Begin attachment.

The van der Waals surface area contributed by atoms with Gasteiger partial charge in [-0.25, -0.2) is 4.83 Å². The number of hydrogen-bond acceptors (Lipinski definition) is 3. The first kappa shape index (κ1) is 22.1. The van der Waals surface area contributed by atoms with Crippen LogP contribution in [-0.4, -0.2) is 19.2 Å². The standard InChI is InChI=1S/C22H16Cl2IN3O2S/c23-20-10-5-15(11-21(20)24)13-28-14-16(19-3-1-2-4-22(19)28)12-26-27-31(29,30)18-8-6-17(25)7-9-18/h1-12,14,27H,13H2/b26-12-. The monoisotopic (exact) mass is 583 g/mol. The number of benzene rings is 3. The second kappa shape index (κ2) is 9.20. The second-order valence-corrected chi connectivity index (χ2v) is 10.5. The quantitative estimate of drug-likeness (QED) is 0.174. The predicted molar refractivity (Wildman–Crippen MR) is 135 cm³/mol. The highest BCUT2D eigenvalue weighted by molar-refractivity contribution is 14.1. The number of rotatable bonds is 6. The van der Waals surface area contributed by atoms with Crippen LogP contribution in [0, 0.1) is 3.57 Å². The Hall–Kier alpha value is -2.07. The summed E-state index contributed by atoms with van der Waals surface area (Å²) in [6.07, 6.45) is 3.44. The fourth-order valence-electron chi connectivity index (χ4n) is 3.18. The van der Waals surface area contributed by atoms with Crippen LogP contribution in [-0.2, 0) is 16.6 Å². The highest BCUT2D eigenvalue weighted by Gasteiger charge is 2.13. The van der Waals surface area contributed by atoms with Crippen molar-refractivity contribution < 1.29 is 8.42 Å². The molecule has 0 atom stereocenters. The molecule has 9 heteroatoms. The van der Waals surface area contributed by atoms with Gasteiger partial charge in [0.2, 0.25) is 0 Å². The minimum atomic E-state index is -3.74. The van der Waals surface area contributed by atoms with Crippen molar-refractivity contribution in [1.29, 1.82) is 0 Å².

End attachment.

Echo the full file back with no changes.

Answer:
The van der Waals surface area contributed by atoms with Gasteiger partial charge in [-0.25, -0.2) is 4.83 Å². The number of hydrogen-bond acceptors (Lipinski definition) is 3. The first kappa shape index (κ1) is 22.1. The van der Waals surface area contributed by atoms with Crippen LogP contribution in [-0.4, -0.2) is 19.2 Å². The standard InChI is InChI=1S/C22H16Cl2IN3O2S/c23-20-10-5-15(11-21(20)24)13-28-14-16(19-3-1-2-4-22(19)28)12-26-27-31(29,30)18-8-6-17(25)7-9-18/h1-12,14,27H,13H2/b26-12-. The monoisotopic (exact) mass is 583 g/mol. The number of benzene rings is 3. The second kappa shape index (κ2) is 9.20. The second-order valence-corrected chi connectivity index (χ2v) is 10.5. The quantitative estimate of drug-likeness (QED) is 0.174. The predicted molar refractivity (Wildman–Crippen MR) is 135 cm³/mol. The highest BCUT2D eigenvalue weighted by molar-refractivity contribution is 14.1. The number of rotatable bonds is 6. The van der Waals surface area contributed by atoms with Crippen LogP contribution in [0, 0.1) is 3.57 Å². The Hall–Kier alpha value is -2.07. The summed E-state index contributed by atoms with van der Waals surface area (Å²) in [6.07, 6.45) is 3.44. The fourth-order valence-electron chi connectivity index (χ4n) is 3.18. The van der Waals surface area contributed by atoms with Crippen LogP contribution in [-0.2, 0) is 16.6 Å². The highest BCUT2D eigenvalue weighted by Gasteiger charge is 2.13. The van der Waals surface area contributed by atoms with Crippen molar-refractivity contribution < 1.29 is 8.42 Å². The molecule has 0 atom stereocenters. The molecule has 9 heteroatoms. The van der Waals surface area contributed by atoms with Gasteiger partial charge in [0.2, 0.25) is 0 Å². The minimum atomic E-state index is -3.74. The van der Waals surface area contributed by atoms with Crippen molar-refractivity contribution in [1.29, 1.82) is 0 Å².